Headline, January 12 2021/ ''' '' ELIXIR -EDUCATION- ELITES '' ''' : NEW YORK




! ELITE SCHOOLS : NEEDN'T BE EXCLUSIVE ! : And with that being said, I stop to thank Zilli, for the outstanding research work she produced on Education in the Developing World.

''Zilli, very, very best I leave it that. And not venture an opinion. The real competition in the world is on the education standards. The World must learn to win its battle between utter catastrophe and getting people educated.

IN THE 19TH CENTURY : HORACE MANN - THE EDUCATION reformer, described public education as ''the greatest equalizer'' of the condition of men.

HOW SAD, then, that New York's public schools have for years now been a mirror of the city's enormous inequities. As the city emerges from the pandemic, it has a chance to right that grievous wrong, and a responsibility to build some far better.

One in every 10 public school students in New York is homeless. Many live in communities that have been hit hard by the coronavirus, while others have disabilities that have made remote learning especially difficult.

The achievement gap in New York's segregated school and unequal schools is poised to become a chasm in the wake of the coronavirus pandemic.

Some 700,000 of the city's one million public school students are learning from home. The city is still working to convince teachers and parents that the schools are safe, a process that will continue well into next year.

Against the backdrop of such inequality, it was welcome news when Mayor Bill de Blasio said the city would make long overdue changes to middle and high school admission process, and will instead use a lottery system.

The city will also end a practice that allowed some high schools to give preference in admission to students who live near a school. Both measures could racially integrate some of the city's most selective schools, which are largely white and Asian, and are an important step towards a fairer city.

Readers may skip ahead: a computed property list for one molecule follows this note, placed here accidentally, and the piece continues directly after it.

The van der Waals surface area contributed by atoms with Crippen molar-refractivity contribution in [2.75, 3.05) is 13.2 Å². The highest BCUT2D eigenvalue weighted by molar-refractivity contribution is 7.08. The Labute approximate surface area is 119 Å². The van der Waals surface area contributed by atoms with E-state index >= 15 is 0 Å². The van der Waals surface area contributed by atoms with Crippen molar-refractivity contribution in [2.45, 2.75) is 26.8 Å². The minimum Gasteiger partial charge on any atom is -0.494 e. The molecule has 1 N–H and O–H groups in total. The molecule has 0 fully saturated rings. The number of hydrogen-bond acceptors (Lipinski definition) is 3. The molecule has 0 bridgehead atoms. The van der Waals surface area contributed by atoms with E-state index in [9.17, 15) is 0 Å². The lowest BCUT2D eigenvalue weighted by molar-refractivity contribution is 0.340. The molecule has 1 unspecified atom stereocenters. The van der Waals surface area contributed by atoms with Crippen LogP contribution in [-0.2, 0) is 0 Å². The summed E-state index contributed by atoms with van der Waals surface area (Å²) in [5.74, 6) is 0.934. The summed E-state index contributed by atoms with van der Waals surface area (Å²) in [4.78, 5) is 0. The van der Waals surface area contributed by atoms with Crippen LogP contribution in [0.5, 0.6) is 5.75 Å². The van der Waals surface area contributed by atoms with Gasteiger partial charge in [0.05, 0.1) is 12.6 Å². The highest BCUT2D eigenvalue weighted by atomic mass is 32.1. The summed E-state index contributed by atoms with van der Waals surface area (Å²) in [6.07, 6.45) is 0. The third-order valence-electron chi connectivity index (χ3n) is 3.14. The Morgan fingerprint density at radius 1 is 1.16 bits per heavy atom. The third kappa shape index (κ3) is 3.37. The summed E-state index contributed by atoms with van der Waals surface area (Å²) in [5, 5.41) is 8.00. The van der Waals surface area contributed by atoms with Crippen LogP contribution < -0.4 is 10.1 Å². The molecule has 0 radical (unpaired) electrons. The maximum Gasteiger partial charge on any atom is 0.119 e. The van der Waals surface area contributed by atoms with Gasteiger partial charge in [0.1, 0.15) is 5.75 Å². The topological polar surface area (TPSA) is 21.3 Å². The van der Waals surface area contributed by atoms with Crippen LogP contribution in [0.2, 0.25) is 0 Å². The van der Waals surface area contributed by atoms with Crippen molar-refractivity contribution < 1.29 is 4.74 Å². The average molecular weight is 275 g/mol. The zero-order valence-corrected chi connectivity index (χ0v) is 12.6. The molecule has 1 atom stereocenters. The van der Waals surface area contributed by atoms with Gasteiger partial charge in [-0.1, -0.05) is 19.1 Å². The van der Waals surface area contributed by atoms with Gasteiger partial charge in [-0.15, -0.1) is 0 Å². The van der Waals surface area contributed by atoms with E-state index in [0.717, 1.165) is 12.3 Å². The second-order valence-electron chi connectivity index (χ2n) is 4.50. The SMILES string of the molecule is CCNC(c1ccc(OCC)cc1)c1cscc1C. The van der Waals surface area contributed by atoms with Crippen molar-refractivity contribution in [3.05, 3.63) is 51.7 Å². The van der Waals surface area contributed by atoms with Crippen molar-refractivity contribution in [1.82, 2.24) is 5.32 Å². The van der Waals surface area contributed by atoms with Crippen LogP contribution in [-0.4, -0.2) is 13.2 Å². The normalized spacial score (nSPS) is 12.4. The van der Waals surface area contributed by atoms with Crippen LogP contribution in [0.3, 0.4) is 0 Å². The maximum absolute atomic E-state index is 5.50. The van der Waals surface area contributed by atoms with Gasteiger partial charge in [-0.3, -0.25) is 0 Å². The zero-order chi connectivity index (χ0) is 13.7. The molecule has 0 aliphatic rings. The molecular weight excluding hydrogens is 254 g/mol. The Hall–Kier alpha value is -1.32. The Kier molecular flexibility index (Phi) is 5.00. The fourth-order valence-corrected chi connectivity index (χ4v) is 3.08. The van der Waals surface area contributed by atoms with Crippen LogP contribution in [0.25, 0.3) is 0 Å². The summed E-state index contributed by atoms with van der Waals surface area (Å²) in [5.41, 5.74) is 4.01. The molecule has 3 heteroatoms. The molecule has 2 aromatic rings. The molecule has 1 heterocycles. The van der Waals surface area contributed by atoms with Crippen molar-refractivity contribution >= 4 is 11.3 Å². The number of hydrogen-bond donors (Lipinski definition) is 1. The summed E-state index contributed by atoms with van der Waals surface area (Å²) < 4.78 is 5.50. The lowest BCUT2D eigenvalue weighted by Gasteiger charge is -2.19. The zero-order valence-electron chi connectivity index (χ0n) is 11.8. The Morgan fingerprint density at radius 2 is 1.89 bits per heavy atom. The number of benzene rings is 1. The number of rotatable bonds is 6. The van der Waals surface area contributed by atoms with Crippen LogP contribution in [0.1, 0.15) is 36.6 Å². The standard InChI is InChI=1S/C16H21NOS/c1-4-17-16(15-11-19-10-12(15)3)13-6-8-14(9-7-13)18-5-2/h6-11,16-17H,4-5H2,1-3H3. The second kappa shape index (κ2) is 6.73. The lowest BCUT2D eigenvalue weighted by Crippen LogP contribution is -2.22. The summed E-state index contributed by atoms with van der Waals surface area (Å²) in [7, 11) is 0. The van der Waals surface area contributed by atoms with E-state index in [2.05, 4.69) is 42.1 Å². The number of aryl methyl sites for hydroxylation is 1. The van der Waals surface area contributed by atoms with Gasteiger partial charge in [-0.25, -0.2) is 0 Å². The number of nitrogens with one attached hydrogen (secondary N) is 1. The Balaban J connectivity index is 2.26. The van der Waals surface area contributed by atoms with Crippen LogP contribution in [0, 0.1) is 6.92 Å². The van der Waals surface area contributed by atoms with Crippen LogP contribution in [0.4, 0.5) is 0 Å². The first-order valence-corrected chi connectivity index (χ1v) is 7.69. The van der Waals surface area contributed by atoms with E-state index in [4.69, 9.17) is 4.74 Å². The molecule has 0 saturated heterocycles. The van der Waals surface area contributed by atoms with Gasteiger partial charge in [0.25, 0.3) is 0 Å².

Unfortunately, the measures won't change the high stakes admission exams used by its most sought -after public high schools. In the coming months, it looks likely that New York will plow ahead with those tests, which have left all but a handful of Black and Latino students shut out of the city's most competitive schools.

This year, this very year : the exams will work like accelerant in a giant conflagration of inequality.

Changing admission policies to allow talented Black and Latino students - indeed, all students - a fair shot at attending the city's top schools should be the easy part.

The far harder challenge facing the city in the coming years is how to prevent millions of children who were already vulnerable before the pandemic from falling far further behind.

The first task is to assess where each student is academically, according to education experts like Tim Daly, the chief executive of EdNavigator, an education nonprofit.

Mr. Daly said the most straightforward way is to use next year's state exams, though it needn't be the only measure. Children who are behind will need an action plan, one with serious buy-in from parents.

Halley Porter, a senior fellow at the Century Foundation, a public policy research group, suggested using surveys to determine what kind of life changes students have faced since the pandemic started.

She said New York would almost certainly need more social workers  and counsellors to help students process trauma - a task that may be difficult given the city's bleak fiscal circumstances.

ONCE virtual learning behind us, getting students up to speed academically require a dedicated, city-wide campaign. That could mean a greater focus on parent-teacher conferences, an intensive tutoring programme and extra learning time in summer or after school.

These are just the kind of programs that can be expanded in the coming years to address longstanding achievements gaps.

The Honor and Serving of the Latest Global Operational Research on Education and The State of the World, continues. The World Students Society thanks the Editorial Board at The New York Times.

With respectful dedication to the Leaders, Students, professors and Teachers of the world. See Ya all  prepare and register for Great Global Elections on The World Students Society : wssciw.blogspot.com and Twitter - !E-WOW! - The Ecosystem 2011 :

''' Cost - Care '''

Good Night and God Bless

SAM Daily Times - the Voice of the Voiceless


Post a Comment

Grace A Comment!